“The Overall Theme of The Red Book”

New York Times
Edward Rothstein
December 11, 2009

Jung’s Inner Universe, Writ Large

Mr. Shamdasani argues that “the overall theme of the book is how Jung regains his soul and overcomes the contemporary malaise of spiritual alienation.” And as he points out, Jung undertook his strange project after a series of apocalyptic visions in 1913 and 1914 that he later believed were prophesies of an imminent world war. He looked out a window, he said, and “saw blood, rivers of blood.” Jung felt it within himself as well, the “menace of psychosis.”

And so he began this enterprise of self-examination, a ruthless overturning of the rational Western mind, submerging himself in a pilgrimage through the pagan land of his own psyche. This project was his belated answer to Freud’s “Interpretation of Dreams,” which had also presented itself as the account of a heroic self-analytical descent into the maelstrom of the unconscious.  (More)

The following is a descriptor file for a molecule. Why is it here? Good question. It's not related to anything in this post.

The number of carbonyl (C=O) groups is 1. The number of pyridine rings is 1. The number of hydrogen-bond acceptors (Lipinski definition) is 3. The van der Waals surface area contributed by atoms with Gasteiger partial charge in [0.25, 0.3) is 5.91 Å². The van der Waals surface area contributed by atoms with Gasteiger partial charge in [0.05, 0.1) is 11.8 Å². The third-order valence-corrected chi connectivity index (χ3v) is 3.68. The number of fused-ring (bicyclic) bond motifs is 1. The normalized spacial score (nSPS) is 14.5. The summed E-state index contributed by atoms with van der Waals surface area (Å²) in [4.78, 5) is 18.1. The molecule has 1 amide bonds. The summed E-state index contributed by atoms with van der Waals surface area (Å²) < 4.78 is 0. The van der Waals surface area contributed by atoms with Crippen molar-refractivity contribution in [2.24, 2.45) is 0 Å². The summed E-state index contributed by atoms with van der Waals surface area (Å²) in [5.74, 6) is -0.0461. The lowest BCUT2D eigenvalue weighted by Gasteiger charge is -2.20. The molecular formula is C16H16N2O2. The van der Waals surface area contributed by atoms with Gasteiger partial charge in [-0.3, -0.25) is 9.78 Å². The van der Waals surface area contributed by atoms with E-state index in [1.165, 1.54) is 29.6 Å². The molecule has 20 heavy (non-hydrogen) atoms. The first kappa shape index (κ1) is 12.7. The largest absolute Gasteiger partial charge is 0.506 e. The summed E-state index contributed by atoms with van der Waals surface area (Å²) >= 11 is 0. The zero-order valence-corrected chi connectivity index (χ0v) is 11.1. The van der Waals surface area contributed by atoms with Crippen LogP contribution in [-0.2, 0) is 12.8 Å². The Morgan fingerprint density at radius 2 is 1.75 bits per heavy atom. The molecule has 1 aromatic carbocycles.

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One Response to “The Overall Theme of The Red Book”

  1. The comment about Jung’s recognition of ‘the menace of psychosis’ is interesting. It reminds me of James Hillman’s comment that in his practice as a depth/archetypal psychologist he can no longer differentiate individual from collective psychosis because the world is so ‘sick’. I have often felt that my own apprehensions, even though I am aware of the pheneomenon of psychological projection, were linked to something much larger. I have predicted trends in the collective culture based on these feelings. And I recently blogged about a ‘cultural anxiety’ that seems to be gathering.

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